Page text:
Table 1 presents the characteristics of participants at their entry to the study according to antidepressant prescribing status. Among 294 719 participants, 53 110 (18.0%) were prescribed antidepressants in their first calendar year of study entry. The proportion prescribed antidepressants was greater in women (22.4%) than in men (13.0%) and was highest between the ages of 30 and 59 years. Antidepressant use was strongly associated with BMI category, being lowest in those of normal body weight (13.9%) and increasing with BMI category up to 26.5% in those with a BMI of ≥45. Antidepressant use was greater in patients with comorbidity and coprescriptions, particularly with diagnoses of stroke and diabetes or coprescribing of antiepileptics or antipsychotics, than in those without. Antidepressant use was also associated with current smoking and higher deprivation category.
Table 2 presents the distribution of person time for the whole sample and for subgroups by covariates, together with the number of new cases of ≥5% weight gain. Over a 10 year period there was a total of 1 836 452 person years of follow-up. For 1 454 909 person years not associated with antidepressant use, the incidence of ≥5% weight gain was 8.1 per 100 person years, whereas for 381 543 person years associated with antidepressant use the incidence was 11.2 per 100 person years. The unadjusted rate ratio was 1.38 (95% confidence interval 1.36 to 1.39, P<0.001). Table 2 also presents data for subgroups by sex, age, initial BMI, comorbidity, coprescribing, deprivation, smoking, and diet advice. While the risk of weight gain without antidepressant use decreased with age and increased with increasing BMI category, the incidence of weight gain was higher for participants treated with antidepressants than for those not treated with antidepressants across all subgroups.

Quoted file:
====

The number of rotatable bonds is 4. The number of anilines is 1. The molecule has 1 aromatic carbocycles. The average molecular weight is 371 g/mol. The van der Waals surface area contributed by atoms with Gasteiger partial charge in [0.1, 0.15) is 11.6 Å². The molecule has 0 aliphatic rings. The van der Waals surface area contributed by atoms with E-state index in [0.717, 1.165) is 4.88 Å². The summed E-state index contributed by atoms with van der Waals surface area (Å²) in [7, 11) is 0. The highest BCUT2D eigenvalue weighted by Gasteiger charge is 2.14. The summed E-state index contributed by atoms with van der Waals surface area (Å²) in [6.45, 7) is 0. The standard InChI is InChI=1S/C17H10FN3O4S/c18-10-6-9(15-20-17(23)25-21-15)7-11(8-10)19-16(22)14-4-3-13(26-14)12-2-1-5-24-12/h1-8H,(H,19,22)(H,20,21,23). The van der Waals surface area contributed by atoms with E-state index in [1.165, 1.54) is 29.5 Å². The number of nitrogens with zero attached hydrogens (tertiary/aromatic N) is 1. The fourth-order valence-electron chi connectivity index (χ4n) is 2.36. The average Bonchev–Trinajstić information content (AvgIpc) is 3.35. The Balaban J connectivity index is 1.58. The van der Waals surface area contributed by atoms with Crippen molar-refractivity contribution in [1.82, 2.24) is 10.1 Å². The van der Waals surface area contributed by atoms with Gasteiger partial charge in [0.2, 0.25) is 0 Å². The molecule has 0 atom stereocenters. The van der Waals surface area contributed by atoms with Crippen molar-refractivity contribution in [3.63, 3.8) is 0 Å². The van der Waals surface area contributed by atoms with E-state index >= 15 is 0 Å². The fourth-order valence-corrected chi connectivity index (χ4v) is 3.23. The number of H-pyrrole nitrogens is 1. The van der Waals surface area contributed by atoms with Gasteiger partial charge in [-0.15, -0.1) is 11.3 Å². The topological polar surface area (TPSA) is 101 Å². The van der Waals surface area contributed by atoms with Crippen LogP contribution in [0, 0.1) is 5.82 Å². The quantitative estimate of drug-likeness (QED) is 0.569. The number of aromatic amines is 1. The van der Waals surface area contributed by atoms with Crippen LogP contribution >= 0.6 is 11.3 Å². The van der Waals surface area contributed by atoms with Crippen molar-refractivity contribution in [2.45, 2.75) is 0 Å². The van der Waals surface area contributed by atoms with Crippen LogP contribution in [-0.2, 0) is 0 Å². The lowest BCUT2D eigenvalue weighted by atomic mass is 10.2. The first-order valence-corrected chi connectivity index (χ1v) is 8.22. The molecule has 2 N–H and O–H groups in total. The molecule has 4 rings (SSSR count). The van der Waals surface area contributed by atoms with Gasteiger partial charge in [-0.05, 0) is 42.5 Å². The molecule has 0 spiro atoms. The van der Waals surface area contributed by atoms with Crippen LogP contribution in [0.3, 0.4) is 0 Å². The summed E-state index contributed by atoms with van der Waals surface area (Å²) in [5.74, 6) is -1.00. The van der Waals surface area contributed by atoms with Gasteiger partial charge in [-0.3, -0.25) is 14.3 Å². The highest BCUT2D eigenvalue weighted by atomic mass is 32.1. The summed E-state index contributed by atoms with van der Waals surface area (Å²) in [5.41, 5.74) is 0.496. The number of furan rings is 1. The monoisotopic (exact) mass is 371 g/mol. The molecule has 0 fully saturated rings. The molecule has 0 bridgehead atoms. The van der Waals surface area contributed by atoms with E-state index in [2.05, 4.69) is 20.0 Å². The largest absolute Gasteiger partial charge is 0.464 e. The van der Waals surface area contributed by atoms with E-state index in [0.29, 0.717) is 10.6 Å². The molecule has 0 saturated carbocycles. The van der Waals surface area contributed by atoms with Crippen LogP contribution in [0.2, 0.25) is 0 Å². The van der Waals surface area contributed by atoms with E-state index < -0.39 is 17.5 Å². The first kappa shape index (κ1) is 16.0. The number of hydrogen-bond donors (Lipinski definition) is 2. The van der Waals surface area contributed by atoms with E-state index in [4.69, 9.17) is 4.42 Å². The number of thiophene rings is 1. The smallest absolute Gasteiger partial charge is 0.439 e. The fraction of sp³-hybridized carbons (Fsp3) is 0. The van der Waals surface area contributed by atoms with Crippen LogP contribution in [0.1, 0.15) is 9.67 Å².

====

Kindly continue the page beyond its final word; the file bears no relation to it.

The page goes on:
Figure 1 presents unadjusted and adjusted rate ratios for weight increase according to antidepressant use, as well as estimates for subgroups of covariates. After adjustment for covariates, the rate ratio was 1.21 (95% confidence interval 1.19 to 1.22, P<0.001) indicating that during the entire period of follow-up the risk of ≥5% weight gain was 21% higher during antidepressant treatment than at other times. The absolute risk of weight gain without antidepressant use was 8.1 per 100 person years; a rate ratio of 1.21 is consistent with an absolute risk of weight gain with antidepressant use of 9.8 per 100 person years. The risk difference of 1.7 per 100 person years is consistent with a NNH of 59 (95% confidence interval 57 to 65) patient years treated with antidepressants for one episode of weight gain, assuming the association is causal.